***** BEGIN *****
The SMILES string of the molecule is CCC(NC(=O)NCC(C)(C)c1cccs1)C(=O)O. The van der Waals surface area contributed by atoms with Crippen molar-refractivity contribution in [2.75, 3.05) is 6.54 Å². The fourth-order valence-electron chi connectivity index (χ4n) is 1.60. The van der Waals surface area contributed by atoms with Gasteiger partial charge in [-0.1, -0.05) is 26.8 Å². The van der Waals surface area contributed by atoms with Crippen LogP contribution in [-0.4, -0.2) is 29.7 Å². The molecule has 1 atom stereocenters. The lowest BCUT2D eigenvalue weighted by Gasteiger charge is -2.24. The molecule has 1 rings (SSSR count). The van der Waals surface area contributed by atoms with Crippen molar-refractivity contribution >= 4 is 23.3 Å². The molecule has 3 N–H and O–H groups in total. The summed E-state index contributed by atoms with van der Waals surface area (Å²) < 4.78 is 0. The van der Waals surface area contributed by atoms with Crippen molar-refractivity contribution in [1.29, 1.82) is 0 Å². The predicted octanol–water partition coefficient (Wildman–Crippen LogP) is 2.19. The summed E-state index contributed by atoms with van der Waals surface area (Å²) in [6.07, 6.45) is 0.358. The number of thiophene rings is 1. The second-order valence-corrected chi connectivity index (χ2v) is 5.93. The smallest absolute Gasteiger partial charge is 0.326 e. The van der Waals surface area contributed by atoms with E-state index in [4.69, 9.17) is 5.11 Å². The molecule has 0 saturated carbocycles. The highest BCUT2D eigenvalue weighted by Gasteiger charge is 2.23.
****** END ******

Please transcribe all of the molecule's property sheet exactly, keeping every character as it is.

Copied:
The SMILES string of the molecule is CCC(NC(=O)NCC(C)(C)c1cccs1)C(=O)O. The van der Waals surface area contributed by atoms with Crippen molar-refractivity contribution in [2.75, 3.05) is 6.54 Å². The fourth-order valence-electron chi connectivity index (χ4n) is 1.60. The van der Waals surface area contributed by atoms with Gasteiger partial charge in [-0.1, -0.05) is 26.8 Å². The van der Waals surface area contributed by atoms with Crippen LogP contribution in [-0.4, -0.2) is 29.7 Å². The molecule has 1 atom stereocenters. The lowest BCUT2D eigenvalue weighted by Gasteiger charge is -2.24. The molecule has 1 rings (SSSR count). The van der Waals surface area contributed by atoms with Crippen molar-refractivity contribution >= 4 is 23.3 Å². The molecule has 3 N–H and O–H groups in total. The summed E-state index contributed by atoms with van der Waals surface area (Å²) < 4.78 is 0. The van der Waals surface area contributed by atoms with Crippen molar-refractivity contribution in [1.29, 1.82) is 0 Å². The predicted octanol–water partition coefficient (Wildman–Crippen LogP) is 2.19. The summed E-state index contributed by atoms with van der Waals surface area (Å²) in [6.07, 6.45) is 0.358. The number of thiophene rings is 1. The second-order valence-corrected chi connectivity index (χ2v) is 5.93. The smallest absolute Gasteiger partial charge is 0.326 e. The van der Waals surface area contributed by atoms with E-state index in [4.69, 9.17) is 5.11 Å². The molecule has 0 saturated carbocycles. The highest BCUT2D eigenvalue weighted by Gasteiger charge is 2.23.